PCSK9 is expressed in liver, intestine and kidney tissues and escorts specific receptors for lysosomal degradation. It plays a role in cholesterol and fatty acid metabolism. The LDLR, on liver and other cell membranes, binds and initiates ingestion of LDL-particles from extracellular fluid into cells, thus reducing LDL particle concentrations. PCSK9 binds to the receptor for LDL, If PCSK9 is blocked, more LDLRs are recycled and are present on the surface of cells to remove LDL-particles from the extracellular fluid. Therefore, blocking PCSK9 can lower blood LDL-particle concentrations. Mutations in this gene have been associated with autosomal dominant familial hypercholesterolemia. The first two PCSK9 inhibitors, alirocumab and evolocumab, were approved as once every two week injections, by the U.S. Food and Drug Administration in 2015 for lowering LDL-particle concentrations when statins and other drugs were not sufficiently effective or poorly tolerated.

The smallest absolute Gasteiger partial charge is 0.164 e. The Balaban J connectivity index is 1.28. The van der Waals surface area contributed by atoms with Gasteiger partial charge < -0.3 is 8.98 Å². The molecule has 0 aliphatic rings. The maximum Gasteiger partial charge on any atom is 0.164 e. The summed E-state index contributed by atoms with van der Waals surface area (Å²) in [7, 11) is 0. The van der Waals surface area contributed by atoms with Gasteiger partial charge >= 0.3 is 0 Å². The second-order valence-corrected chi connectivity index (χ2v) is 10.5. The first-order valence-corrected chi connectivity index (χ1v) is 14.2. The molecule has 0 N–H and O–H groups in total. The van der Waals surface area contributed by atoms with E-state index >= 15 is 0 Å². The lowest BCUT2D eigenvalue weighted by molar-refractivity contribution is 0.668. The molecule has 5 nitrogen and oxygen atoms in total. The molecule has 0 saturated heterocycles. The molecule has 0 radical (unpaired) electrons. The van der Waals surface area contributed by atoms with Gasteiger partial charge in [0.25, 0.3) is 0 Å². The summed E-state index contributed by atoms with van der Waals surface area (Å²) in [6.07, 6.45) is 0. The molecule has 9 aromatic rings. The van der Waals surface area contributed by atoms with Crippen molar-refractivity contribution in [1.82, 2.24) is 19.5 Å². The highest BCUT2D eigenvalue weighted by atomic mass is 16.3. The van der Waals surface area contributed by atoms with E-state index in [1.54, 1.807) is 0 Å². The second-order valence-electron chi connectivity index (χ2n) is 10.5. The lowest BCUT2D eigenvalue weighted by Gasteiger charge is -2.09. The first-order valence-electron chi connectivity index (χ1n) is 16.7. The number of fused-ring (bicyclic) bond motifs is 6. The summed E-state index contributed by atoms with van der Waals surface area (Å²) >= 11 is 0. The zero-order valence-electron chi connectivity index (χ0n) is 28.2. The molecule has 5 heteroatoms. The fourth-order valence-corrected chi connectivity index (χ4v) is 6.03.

The exons 1-12 of mouse Pcsk9 gene that encode the full-length protein were replaced by human PCSK9 exons 1-12 in B-hPCSK9 mice.
Protein expression analysis
Strain specific PCSK9 expression analysis in heterozygous B-hPCSK9 mice by ELISA.
Serum was collected from wild-type mice (+/+) and heterozygous B-hPCSK9 mice (H/+), and analyzed by ELISA with species-specific PCSK9 ELISA kit. Mouse PCSK9 was detectable in wild-type mice and heterozygous B-hPCSK9 mice. Human PCSK9 was exclusively detectable in heterozygous B-hPCSK9 mice but not in wild-type mice. ND: not detected.